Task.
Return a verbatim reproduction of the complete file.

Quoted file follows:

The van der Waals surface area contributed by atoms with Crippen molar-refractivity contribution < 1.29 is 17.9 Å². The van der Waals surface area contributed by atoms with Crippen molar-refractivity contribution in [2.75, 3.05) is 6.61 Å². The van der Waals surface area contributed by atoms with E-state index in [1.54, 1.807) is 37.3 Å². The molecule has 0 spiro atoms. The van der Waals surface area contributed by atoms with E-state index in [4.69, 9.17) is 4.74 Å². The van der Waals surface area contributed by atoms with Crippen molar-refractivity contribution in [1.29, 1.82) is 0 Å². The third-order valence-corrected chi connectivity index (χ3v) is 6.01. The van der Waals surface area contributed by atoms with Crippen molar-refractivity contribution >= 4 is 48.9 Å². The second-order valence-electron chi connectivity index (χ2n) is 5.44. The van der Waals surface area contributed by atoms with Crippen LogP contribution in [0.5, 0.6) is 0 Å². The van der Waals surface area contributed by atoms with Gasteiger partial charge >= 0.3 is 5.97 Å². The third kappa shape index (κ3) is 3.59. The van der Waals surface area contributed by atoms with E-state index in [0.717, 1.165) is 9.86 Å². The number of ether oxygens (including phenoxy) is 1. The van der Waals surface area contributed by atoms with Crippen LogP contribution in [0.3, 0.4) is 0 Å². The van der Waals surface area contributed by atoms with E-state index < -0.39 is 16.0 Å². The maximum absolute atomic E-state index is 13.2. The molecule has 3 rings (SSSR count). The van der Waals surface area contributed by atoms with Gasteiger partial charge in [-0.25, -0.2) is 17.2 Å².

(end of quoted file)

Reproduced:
The van der Waals surface area contributed by atoms with Crippen molar-refractivity contribution < 1.29 is 17.9 Å². The van der Waals surface area contributed by atoms with Crippen molar-refractivity contribution in [2.75, 3.05) is 6.61 Å². The van der Waals surface area contributed by atoms with E-state index in [1.54, 1.807) is 37.3 Å². The molecule has 0 spiro atoms. The van der Waals surface area contributed by atoms with E-state index in [4.69, 9.17) is 4.74 Å². The van der Waals surface area contributed by atoms with Crippen molar-refractivity contribution in [1.29, 1.82) is 0 Å². The third-order valence-corrected chi connectivity index (χ3v) is 6.01. The van der Waals surface area contributed by atoms with Crippen molar-refractivity contribution >= 4 is 48.9 Å². The second-order valence-electron chi connectivity index (χ2n) is 5.44. The van der Waals surface area contributed by atoms with Crippen LogP contribution in [0.5, 0.6) is 0 Å². The van der Waals surface area contributed by atoms with Gasteiger partial charge >= 0.3 is 5.97 Å². The third kappa shape index (κ3) is 3.59. The van der Waals surface area contributed by atoms with E-state index in [0.717, 1.165) is 9.86 Å². The number of ether oxygens (including phenoxy) is 1. The van der Waals surface area contributed by atoms with Crippen LogP contribution in [0.3, 0.4) is 0 Å². The van der Waals surface area contributed by atoms with E-state index < -0.39 is 16.0 Å². The maximum absolute atomic E-state index is 13.2. The molecule has 3 rings (SSSR count). The van der Waals surface area contributed by atoms with Gasteiger partial charge in [-0.25, -0.2) is 17.2 Å².